Los Angeles Chamber Orchestra’s (LACO) virtuosic musicians will serve as musical tour guides for In Focus, the Orchestra’s compelling chamber music series curated by Concertmaster Margaret Batjer,...
City-wide Historic Preservation Survey Is Now Underway
Skye Hannah - 0
At its Wednesday, Jan. 9 meeting in City Hall, the San Marino City Council heard a progress report for the city-wide historic survey that’s currently underway. Mayor Dr. Steven Huang noted that the survey aids the city so that “we can preserve our neighborhoods.” The survey was taken on at City Council direction on the completion of the historic preservation ordinance and has an approved budget of approximately $165,000, according to San Marino Planning and Building Director Aldo Cervantes. “This is essentially step 2 or phase 2 of the historic preservation process,” said Cervantes. The firm taking on the project of documenting all potentially historical resources is Architectural Resources Group (ARG), a company based out of Los Angeles, San Francisco and Portland, with 38 years of experience assisting both small and large municipalities to administer historic preservation programs. Recent projects of theirs include Union Station and a 10-year survey of Los Angeles, of which they were one of several consultants. The San Marino historic survey is meant to provide information on potential historical resources to the city and residents. Historical resources include landscape features, sites, structures and objects among other aspects. The survey will not formally designate any properties or districts outright. “It’s not going to affect what you can do with your house,” ARG associate, architectural historian and preservation planner Mary Ringhoff told the council, in response to resident concerns. According to Ringhoff, the survey’s information will be used to help inform planning decisions and provides a baseline of information for city planners. It will also help establish priorities for preservation, restoration and rehabilitation efforts. ARG is working alongside the San Marino Historical Society in the survey’s endeavor. “It’s a way to get the public interested in some of these buildings, many of which people might not even realize were historic, partly because San Marino is filled with all these beautiful old buildings and people might take them for granted a little bit,” said Ringhoff. “So it’s one way to help realize the context in which these buildings were built and why they’re special.” The work of the survey will be in two phases. The first phase, initiated in November 2018 and set to wrap up in June 2019, involves background research and a reconnaissance survey in order to craft a historic context statement, which will be reviewed by the city. The statement will be a planning document that will provide a framework to identify potential historical resources. A list will also be created that includes resources previously identified by the San Marino Historical Society, plus additional resources discovered through the survey. The second phase, which will start at a date to be decided, involves an “intensive survey” to document all the resources within the list curated from the first phase. In conclusion, ARG will provide a final survey report, an overview of the methodology used, a revised historical context statement, maps of all properties identified and documentation forms for all resources. A final list for all potential historical resources will be turned over to the city, which will be available to residents. Both phases will involve opportunities for public feedback, as public participation is a key part of historical resource surveys, according to Ringhoff. During the course of both phases, findings will also be presented to the Planning Commission and City Council in public hearings. There will be at least one public outreach workshop within the next few months. “That’s so everyone in the community can find out more about the project, share any information that may have about their own homes, or about any research they may have done, or just anything they know from growing up in the city,” said Ringhoff. “We can also address any questions or concerns they may have in these meetings.”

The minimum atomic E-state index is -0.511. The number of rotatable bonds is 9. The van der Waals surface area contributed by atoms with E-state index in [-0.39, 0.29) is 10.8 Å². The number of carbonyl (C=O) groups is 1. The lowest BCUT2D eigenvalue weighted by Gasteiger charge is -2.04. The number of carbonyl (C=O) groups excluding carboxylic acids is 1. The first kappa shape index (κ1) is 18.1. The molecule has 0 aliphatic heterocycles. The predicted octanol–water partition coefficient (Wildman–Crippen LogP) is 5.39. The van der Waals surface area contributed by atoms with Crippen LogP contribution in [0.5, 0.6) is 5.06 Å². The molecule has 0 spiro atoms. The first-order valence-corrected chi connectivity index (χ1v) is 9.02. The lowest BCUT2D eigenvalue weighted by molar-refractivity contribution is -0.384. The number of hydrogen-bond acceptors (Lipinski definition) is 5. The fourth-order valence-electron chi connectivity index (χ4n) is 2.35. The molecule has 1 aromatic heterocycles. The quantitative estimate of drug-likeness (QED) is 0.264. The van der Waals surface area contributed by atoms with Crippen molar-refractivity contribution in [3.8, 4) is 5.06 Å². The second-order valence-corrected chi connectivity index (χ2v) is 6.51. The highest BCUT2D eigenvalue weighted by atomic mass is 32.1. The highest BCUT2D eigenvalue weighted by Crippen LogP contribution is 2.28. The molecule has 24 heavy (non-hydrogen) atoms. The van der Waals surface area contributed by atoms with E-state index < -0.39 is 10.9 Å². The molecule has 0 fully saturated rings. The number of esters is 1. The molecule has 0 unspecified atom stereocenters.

Dishing Out A Different Kind of Assist
San Marino High School’s varsity basketball team assembled for a special event last weekend, but one would be challenged to find a net, rim...